How might the world be different because of your company? Step back and ask your team, “Why does this company matter? Why will it be remembered?” I’m not asking for realism. We get enough of that. Instead, I’m asking you to think big. When you are attempting this work, my advice is to not get bogged down in the specifics. Go far, as fast as possible. To find your purpose you may need to go 25, 50, 100 years in the future.
Think you can’t do it? I disagree. This obituary exercise has helped many leadership teams stretch their brains in the right direction, and I’m certain it can help you, too.
Write Your Company’s Obituary
Why write an obituary for your organization? By imagining the organization is dead, leaders and executives who are usually consumed with the details are given permission to let go of the minutia. With day-to-day concerns out of the way, you have room to think bigger.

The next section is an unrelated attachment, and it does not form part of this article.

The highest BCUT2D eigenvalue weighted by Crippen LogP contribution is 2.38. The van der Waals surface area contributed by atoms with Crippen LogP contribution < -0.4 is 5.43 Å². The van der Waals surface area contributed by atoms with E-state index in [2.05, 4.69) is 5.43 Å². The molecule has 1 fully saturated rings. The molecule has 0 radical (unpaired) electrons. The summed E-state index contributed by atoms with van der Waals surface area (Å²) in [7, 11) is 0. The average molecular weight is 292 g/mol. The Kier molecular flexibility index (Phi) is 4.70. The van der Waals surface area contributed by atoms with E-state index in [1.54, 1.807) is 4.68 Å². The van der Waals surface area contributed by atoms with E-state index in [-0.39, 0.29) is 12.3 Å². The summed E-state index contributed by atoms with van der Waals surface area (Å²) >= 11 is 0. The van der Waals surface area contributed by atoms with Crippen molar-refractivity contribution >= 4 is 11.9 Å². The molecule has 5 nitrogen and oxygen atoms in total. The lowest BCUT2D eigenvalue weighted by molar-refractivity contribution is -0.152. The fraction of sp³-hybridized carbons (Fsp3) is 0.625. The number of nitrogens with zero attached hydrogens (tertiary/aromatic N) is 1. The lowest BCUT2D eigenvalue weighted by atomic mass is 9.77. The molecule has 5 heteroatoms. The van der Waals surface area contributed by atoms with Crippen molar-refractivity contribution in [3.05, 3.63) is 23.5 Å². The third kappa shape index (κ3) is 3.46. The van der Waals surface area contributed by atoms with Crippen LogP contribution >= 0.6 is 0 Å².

Here’s the overview: 25 years from now your company has ceased to operate. Don’t get bogged down in how it happened. That part doesn’t matter. What does matter is putting on paper why the company will be remembered. Answer in 3-5 short paragraphs questions like: What were your company’s greatest accomplishments? How did it change the world? By framing the obituary in this way, we don’t need to be concerned about the profitability, only the company’s impact.
Hint: Don’t let reality get in the way. Think bigger than you might be comfortable with. I’m giving you permission to write ridiculous, unlikely outcomes. I’ve been in the room with fintech executives who wrote about how their startup solved global poverty, with a biotech team that eradicated all disease, and an enterprise technology services group who determined they helped establish the first colony on Mars.
The value of this magical thinking is not in the ends, but in the words and phrases you and your team use to get there. Once you’ve written and presented your obituaries, ask everyone to identify the words, concepts, or phrases that were most compelling, the things that stood out or gave them goosebumps. Below are detailed instructions so you can get started with your team.